BROOMFIELD, Colo. — Broomfield City Council on Tuesday unanimously voted to approve a resolution that provides their notice of intent to withdraw from the Jefferson Parkway Public Highway Authority (JPPHA).
The JPPHA was formed by the City and County of Broomfield, Jefferson County and the City of Arvada in May 2008.
The parkway would be constructed on what was the easterly most 300 feet of the Rocky Flats National Wildlife Refuge, which was once was home to a nuclear weapons plant.
The Rocky Flats Plant was located 16 miles northwest of downtown Denver between Arvada and Superior in Jefferson County. The industrial facility used plutonium to build triggers for nuclear weapons for 40 years. The site underwent an extensive clean-up project that finished in 2005 and cost $7 billion dollars.
> The video above aired last August when the plutonium soil testing results were made public.
The JPPHA purchased the small portion of the Rocky Flats needed for the roadway from the federal government for right-of-way (ROW) for the project.
In early 2019, Broomfield City Council requested that the JPPHA conduct soil sampling along the ROW adjacent to Rocky Flats.
The results were made public in August 2019, and a soil sample with plutonium levels more than five times the remedial action level from the Rocky Flats Closure Plan was detected. However, a second test of the same soil showed much lower levels, according to the Colorado Department of Public Health and Environment (CDPHE).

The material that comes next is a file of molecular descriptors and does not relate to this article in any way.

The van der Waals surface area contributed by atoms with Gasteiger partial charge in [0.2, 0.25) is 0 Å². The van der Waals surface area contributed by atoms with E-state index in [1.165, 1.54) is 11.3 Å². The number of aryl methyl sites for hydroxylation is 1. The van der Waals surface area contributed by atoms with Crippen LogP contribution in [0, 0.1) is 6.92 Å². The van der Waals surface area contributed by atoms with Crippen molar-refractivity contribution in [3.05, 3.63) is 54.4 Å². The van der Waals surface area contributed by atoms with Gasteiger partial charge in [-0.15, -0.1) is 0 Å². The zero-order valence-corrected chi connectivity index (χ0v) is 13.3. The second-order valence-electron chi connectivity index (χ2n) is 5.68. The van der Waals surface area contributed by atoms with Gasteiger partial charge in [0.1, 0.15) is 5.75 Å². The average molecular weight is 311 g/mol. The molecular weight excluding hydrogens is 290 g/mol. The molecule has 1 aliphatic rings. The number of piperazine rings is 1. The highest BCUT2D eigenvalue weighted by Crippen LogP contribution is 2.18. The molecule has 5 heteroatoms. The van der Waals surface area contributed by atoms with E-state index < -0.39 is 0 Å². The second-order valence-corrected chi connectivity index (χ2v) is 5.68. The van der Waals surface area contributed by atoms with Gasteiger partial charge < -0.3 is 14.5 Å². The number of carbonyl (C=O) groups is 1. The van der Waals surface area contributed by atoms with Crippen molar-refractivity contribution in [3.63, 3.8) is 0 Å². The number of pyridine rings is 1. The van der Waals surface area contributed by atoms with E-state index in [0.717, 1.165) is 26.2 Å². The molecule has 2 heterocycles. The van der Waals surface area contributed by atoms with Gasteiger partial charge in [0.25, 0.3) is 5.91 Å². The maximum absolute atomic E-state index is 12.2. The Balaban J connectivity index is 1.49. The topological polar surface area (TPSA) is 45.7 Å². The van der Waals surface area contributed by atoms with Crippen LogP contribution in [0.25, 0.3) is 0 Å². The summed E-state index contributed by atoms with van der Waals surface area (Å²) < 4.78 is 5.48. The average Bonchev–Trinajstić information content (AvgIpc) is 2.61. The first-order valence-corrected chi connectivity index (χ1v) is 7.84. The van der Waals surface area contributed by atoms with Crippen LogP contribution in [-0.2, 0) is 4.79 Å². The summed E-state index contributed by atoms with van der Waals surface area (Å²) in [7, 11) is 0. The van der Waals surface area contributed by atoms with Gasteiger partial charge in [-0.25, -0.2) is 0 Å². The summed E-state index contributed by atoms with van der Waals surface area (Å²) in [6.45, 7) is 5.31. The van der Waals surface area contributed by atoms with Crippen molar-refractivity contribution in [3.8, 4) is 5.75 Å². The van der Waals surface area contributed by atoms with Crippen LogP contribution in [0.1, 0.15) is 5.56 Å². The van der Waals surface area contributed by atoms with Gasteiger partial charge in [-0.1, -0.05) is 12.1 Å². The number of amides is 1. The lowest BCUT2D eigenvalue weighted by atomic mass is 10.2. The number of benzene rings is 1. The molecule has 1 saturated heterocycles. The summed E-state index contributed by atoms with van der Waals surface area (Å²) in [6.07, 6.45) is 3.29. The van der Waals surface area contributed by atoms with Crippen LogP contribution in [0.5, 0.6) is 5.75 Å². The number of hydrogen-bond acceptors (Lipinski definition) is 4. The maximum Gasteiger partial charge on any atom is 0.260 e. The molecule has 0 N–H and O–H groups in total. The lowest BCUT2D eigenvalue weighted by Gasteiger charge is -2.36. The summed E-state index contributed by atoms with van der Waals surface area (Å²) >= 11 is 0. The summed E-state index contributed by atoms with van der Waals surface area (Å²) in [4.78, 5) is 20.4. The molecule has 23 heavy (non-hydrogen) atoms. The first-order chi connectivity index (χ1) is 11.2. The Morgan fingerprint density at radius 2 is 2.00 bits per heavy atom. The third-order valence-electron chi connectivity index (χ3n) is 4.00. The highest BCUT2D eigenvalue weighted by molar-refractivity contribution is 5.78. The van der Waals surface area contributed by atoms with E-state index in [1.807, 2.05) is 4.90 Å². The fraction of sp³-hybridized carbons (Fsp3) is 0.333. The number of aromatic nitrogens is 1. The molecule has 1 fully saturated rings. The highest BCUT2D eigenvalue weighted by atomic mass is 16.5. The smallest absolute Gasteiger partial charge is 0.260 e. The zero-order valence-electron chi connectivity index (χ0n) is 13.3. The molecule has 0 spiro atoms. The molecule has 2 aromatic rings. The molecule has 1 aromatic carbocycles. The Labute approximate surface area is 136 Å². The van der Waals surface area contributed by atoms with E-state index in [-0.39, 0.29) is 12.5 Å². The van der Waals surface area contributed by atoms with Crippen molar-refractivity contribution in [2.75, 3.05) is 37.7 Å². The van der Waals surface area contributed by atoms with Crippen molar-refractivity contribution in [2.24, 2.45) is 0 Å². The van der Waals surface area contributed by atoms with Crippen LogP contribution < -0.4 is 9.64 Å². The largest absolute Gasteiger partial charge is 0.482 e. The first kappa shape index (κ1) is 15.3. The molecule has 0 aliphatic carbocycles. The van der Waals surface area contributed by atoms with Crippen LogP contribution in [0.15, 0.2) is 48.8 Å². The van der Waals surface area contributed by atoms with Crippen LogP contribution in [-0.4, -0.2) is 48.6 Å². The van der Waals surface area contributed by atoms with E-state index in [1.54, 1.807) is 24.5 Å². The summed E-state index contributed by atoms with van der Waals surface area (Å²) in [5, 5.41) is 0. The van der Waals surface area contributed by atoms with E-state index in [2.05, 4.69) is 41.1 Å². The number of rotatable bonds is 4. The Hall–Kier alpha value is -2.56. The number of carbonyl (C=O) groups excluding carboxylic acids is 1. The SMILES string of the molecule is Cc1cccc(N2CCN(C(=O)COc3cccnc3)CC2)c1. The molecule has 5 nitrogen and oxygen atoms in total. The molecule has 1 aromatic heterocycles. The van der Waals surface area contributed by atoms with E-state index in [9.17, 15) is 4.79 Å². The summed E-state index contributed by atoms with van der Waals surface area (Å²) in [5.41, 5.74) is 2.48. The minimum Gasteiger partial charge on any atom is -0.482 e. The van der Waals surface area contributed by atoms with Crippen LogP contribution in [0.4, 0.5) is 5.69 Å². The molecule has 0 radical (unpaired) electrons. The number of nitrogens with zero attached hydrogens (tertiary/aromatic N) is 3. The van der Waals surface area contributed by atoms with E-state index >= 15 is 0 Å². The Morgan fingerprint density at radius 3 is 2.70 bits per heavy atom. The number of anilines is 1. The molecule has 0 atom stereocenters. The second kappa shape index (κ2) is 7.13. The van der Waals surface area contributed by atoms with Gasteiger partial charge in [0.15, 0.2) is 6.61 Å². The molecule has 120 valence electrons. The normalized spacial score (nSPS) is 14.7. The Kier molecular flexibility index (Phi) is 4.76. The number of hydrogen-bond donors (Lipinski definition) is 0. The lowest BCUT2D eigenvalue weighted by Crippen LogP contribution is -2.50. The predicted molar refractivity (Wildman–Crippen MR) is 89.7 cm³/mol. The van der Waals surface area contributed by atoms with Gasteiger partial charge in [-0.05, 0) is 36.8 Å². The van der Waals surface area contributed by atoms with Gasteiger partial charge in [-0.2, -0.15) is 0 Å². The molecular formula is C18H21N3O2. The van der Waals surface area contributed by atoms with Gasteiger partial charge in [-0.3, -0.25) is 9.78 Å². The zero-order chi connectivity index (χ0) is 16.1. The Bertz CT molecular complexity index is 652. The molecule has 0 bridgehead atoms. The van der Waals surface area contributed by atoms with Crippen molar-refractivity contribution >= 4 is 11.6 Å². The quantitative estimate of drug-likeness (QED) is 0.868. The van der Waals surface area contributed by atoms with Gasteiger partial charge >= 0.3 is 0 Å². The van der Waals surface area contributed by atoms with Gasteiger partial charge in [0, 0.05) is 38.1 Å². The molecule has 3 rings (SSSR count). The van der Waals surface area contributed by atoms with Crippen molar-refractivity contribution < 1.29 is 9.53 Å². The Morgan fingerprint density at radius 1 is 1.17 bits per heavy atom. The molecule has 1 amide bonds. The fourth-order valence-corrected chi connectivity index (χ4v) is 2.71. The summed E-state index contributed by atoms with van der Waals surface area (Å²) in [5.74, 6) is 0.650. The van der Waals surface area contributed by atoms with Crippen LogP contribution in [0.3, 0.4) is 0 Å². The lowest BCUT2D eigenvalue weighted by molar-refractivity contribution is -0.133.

"Based on the information we have so far, our state experts and toxicologists do not believe there is an immediate public health threat," the CDPHE said in a letter to community members in August.
"We do believe that further sampling and analysis is needed to assess what this elevated sample may mean for long-term risks, and whether it is an isolated instance or a sign of a wider area of relatively high contamination. We are taking the sample result seriously because it is much higher than previous samples in the vicinity and higher than the cleanup standard."
Under the contract approved in 2008, any member who wants to withdraw from the authority must notify the board in writing of their intent.
Unanimous consent of the board is required for approval of the withdrawal as long as two originating governmental units continue to participate in the authority, the contract says.
Everyone involved must work out provisions of the withdrawal before it can become effective, according to the contract.
Construction of the privately-funded, publicly-owned regional toll road has been planned for decades with construction expected to begin this year.
However, in September, Broomfield City Council said on its website that due to the test results the project was "not moving forward" and said there were "no on-going activities" to further the selection of a private partner roadway..
With the vote by Broomfield City Council Tuesday night, the future of the project is unclear.
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